Senate Finance will hold hearing on TARP

Finance Chairman Max BaucusMax Sieben BaucusBottom line Overnight Defense: McCain honored in Capitol ceremony | Mattis extends border deployment | Trump to embark on four-country trip after midterms Congress gives McCain the highest honor MORE (D-Mont.) and other panel members will question witnesses Neil Barofsky, special inspector general for the Treasury Department; Elizabeth WarrenElizabeth Ann WarrenButtigieg tweeted support for 'Medicare for All' in 2018 Overnight Health Care — Presented by National Taxpayers Union — House Dems change drug pricing bill to address progressive concerns | Top Republican rejects Dem proposal on surprise medical bills | Vaping group launches Fox News ad blitz Hillicon Valley: FCC approves T-Mobile-Sprint merger | Dems wrangle over breaking up Big Tech at debate | Critics pounce as Facebook's Libra stumbles | Zuckerberg to be interviewed by Fox News | Twitter details rules for political figures' tweets MORE, chairwoman of the Congressional Oversight Panel; and Richard Hillman, managing director of the Financial Markets and Community Investment Team at the General Accountability Office. 

Questions could arise over a recent report by Barofsky that says the Obama administration’s push to speed up the closing of General Motors and Chrysler dealerships could have added to unemployment, costing tens of thousands of jobs.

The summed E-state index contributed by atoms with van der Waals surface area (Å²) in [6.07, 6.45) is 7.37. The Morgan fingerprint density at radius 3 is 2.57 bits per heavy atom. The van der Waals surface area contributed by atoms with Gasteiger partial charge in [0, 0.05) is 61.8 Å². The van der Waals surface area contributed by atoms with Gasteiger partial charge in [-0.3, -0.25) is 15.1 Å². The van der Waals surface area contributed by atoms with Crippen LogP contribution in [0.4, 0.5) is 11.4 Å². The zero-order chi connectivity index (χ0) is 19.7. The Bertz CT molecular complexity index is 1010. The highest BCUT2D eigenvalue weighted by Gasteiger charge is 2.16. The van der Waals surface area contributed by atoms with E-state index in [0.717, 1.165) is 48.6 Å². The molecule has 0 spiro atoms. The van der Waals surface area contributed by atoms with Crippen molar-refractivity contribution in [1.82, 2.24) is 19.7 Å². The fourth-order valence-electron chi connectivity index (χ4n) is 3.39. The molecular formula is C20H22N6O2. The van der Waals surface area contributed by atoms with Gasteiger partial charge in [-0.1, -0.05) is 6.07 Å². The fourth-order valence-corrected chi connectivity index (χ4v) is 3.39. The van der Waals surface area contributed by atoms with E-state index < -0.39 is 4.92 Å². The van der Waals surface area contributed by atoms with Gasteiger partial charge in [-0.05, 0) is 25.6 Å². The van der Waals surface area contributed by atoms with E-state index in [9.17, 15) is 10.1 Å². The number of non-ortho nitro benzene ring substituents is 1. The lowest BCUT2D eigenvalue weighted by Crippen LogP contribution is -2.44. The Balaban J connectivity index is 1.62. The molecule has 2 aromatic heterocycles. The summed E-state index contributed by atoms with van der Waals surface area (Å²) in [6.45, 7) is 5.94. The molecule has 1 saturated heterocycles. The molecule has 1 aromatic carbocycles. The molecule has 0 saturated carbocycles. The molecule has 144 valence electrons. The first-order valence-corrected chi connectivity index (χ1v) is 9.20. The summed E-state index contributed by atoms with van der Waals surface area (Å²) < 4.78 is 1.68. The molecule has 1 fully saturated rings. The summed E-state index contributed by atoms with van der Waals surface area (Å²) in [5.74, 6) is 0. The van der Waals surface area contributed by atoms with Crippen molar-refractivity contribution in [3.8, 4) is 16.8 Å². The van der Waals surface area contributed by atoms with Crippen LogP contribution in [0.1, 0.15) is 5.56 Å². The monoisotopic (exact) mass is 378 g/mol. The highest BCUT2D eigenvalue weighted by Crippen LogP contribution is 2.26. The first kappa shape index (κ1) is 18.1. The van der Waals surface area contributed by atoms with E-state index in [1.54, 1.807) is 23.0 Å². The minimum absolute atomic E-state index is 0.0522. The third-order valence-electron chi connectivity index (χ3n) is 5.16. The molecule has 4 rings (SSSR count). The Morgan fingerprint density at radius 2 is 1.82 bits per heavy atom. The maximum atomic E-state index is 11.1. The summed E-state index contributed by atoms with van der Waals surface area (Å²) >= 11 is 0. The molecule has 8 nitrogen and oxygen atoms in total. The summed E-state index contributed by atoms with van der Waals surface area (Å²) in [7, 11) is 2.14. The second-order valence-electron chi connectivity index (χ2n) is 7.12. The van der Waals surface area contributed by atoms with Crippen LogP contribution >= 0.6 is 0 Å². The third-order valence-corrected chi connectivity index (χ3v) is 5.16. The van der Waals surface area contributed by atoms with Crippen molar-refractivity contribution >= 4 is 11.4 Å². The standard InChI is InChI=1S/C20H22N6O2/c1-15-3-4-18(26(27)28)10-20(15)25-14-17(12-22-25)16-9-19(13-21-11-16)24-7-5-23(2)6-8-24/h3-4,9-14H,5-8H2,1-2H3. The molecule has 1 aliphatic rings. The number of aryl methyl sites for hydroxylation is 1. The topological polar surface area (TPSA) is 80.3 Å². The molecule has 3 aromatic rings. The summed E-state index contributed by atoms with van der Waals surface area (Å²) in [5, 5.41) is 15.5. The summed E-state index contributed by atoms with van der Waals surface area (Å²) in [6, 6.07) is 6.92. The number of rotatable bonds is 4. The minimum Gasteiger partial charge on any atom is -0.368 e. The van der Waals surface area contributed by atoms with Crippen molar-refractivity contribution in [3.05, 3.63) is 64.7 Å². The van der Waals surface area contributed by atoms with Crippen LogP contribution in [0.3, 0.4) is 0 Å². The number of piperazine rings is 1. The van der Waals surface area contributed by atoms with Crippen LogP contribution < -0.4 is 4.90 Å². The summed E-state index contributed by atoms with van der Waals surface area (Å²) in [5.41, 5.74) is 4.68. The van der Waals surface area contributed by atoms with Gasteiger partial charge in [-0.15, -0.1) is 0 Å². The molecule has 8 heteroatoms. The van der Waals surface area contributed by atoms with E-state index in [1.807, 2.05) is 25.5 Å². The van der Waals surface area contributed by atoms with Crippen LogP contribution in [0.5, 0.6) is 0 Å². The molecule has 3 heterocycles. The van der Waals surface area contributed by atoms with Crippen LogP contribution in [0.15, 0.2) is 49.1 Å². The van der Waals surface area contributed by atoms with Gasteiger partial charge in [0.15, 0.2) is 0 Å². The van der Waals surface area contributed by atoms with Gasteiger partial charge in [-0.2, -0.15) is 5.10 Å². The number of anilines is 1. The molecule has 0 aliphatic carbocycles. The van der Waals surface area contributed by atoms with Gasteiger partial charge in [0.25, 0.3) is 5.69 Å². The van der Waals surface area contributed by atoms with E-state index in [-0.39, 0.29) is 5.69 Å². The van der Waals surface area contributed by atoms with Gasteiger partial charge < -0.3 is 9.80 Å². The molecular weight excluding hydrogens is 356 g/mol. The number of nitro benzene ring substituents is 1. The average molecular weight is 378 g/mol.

“Such dramatic and accelerated dealership closings may not have been necessary and underscores the need for Treasury to tread very carefully when considering such decisions in the future,” Barofsky said in the report. 

The Treasury Department criticized the report’s findings — TARP provided $80.7 billion to the two automakers — arguing that the companies faced failure without aid from the federal government. 

Warren is being considered to head up the new consumer protection agency created under the Wall Street reform bill. Liberal groups support her for the job but bankers and Republicans argue she could be too tough on banks and could further restrict the availability of credit. 

Senate Banking Committee Chairman Chris Dodd (D-Conn.) on Monday questioned Warren’s ability to get through the confirmation process if she’s nominated. “The question is, is she confirmable?” Dodd said in response to a question on NPR’s “The Diane Rehm Show.” “There’s a serious question about it.”